PHOENIX — Saying there's no need for a tax hike, Gov. Doug Ducey wants to dig deeper into a special trust fund to provide an infusion of cash for public schools.
The proposal would ask voters to quadruple the amount of money schools are allowed to withdraw from the fund each year for five years. That should add another $325 million to $375 million a year to current state funding.
Press aide Daniel Scarpinato said that should initially boost base per-student funding, currently about $3,400, by about $300 a year for that period.
Then, for the second five years, the additional funding from the trust gets cut in half before going back to current levels.
The proposal, which would require voter approval in 2016, is getting a cautious reaction from elements of the education community. And central to that is the question of whether providing this short-term infusion is fiscally sound.
Ducey has been under pressure to increase aid to public schools amid various reports showing state-provided per-student funding is the lowest in the nation. What has kept Arizona from being at the absolute bottom overall is that local taxpayers have had to dig deeper to support their schools despite constitutional requirements for the state to provide a general and uniform school system.
The governor has batted down talk of asking voters for a tax increase. Tapping the trust fund gives him an alternative to present to voters.
"We don't believe it's necessary to raise taxes when we have $5 billion sitting on the sideline,'' Scarpinato said.
That goes to the heart of the issue.
When Arizona became a state in 2012 it was given 10 million acres of federal land to be held in trust for various beneficiaries. More than 90 percent of that is earmarked for public schools.
The trust consists of proceeds from the sale or lease of state lands and minerals.
Scarpinato said the trust grew from $2.7 billion in 2009 to $5.1 billion now. He said that would grow to $7.6 billion over five years.
But he said boosting the figure of how much can be taken out of the trust for five years would still leave it with $5.4 billion at the end of the period, more than now.
That, however, is based on the assumption that the fund will grow by close to 7 percent annually over the 10-year period. By contrast, the governor's office said the growth rate from 2000 through 2015, including boom and recession, was 6.3 percent.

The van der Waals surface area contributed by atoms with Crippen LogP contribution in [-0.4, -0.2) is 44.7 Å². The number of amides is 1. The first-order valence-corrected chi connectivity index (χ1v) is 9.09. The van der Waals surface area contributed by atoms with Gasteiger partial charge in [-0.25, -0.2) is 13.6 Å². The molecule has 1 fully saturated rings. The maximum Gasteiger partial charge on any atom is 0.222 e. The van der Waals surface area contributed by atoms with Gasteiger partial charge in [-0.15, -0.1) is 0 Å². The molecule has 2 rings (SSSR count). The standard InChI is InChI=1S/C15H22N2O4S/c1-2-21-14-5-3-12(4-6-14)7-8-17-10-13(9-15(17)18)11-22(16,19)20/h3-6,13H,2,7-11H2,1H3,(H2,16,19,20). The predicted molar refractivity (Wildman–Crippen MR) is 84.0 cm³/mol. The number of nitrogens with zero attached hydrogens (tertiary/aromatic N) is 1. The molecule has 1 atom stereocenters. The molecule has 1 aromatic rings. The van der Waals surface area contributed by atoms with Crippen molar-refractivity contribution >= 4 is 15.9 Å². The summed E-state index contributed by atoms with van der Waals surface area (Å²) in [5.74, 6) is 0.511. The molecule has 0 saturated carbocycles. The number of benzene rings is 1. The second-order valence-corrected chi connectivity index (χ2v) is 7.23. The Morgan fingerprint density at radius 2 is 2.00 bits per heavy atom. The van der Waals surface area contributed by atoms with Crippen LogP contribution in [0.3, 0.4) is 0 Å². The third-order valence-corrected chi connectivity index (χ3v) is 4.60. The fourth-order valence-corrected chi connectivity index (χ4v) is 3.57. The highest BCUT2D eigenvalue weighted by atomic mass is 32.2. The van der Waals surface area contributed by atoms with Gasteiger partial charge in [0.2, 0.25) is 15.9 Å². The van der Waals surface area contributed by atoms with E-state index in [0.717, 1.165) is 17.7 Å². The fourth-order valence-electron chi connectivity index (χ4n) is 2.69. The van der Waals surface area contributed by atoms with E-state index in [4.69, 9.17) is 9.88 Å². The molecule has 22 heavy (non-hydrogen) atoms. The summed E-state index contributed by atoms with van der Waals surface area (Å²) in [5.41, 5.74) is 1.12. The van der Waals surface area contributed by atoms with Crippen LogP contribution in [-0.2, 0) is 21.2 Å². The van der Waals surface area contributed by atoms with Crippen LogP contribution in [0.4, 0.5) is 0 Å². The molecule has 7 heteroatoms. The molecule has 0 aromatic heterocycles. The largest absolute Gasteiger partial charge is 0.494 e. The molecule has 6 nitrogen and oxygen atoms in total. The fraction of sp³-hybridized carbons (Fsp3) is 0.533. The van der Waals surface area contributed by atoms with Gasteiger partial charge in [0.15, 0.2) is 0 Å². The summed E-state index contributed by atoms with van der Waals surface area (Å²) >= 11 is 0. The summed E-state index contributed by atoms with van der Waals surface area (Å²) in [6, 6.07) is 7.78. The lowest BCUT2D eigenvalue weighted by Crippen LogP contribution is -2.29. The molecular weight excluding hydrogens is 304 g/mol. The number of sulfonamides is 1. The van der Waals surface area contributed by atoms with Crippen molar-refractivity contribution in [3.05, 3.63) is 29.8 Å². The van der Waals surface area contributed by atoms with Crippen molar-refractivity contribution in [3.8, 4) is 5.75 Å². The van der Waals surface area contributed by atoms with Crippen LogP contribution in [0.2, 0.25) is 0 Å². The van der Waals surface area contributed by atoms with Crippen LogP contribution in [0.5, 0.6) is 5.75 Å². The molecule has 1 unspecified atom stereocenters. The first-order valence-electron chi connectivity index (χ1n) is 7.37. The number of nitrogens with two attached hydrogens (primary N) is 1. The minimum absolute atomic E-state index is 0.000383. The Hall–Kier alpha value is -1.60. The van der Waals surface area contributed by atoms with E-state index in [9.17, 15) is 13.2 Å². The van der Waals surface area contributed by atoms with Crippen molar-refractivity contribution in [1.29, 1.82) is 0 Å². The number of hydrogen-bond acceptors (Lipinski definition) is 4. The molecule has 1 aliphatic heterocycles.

Scarpinato said his boss believes that doing nothing — and just allowing the fund to grow untapped — is not a realistic option given the immediate need for dollars.
Less clear is how the additional funds will play in the ongoing efforts to resolve a lawsuit over whether the state has been shorting schools for years.
The Arizona Supreme Court ruled in 2013 that legislators and then-Gov. Jan Brewer ignored a 2000 voter-approved mandate to adjust state aid for schools each year to account for inflation. That sent the case back to Maricopa County Superior Court Judge Katherine Cooper to figure out exactly how much schools are owed.
Cooper already has ruled that current state aid needs to be immediately increased by more than $300 million. And she is weighing a request by schools for more than $1 billion in aid not given in prior years.
Challengers and attorneys for the Legislature are in closed-door negotiations trying to work that out. Scarpinato said Ducey is not a party to the lawsuit but believes it should be resolved.
The other concern is how the money will be divided.
Scarpinato said it will be according to current formulas which provide a certain amount of money per pupil. But he acknowledged that the governor just formed a special committee to study whether that formula should be adjusted, potentially in a way to reward schools doing better on educating students, leaving less for schools where students already are struggling.
He said, though, that is a separate issue.
"Today is about resources: How do we get new money into the system,'' Scarpinato said.
He acknowledged that the earliest the schools could get new money would be 2017 as the change in tapping the trust fund would require voter approval. But Scarpinato said Ducey is not interested in a special election this year to expedite the process, saying the governor wants time to build public support.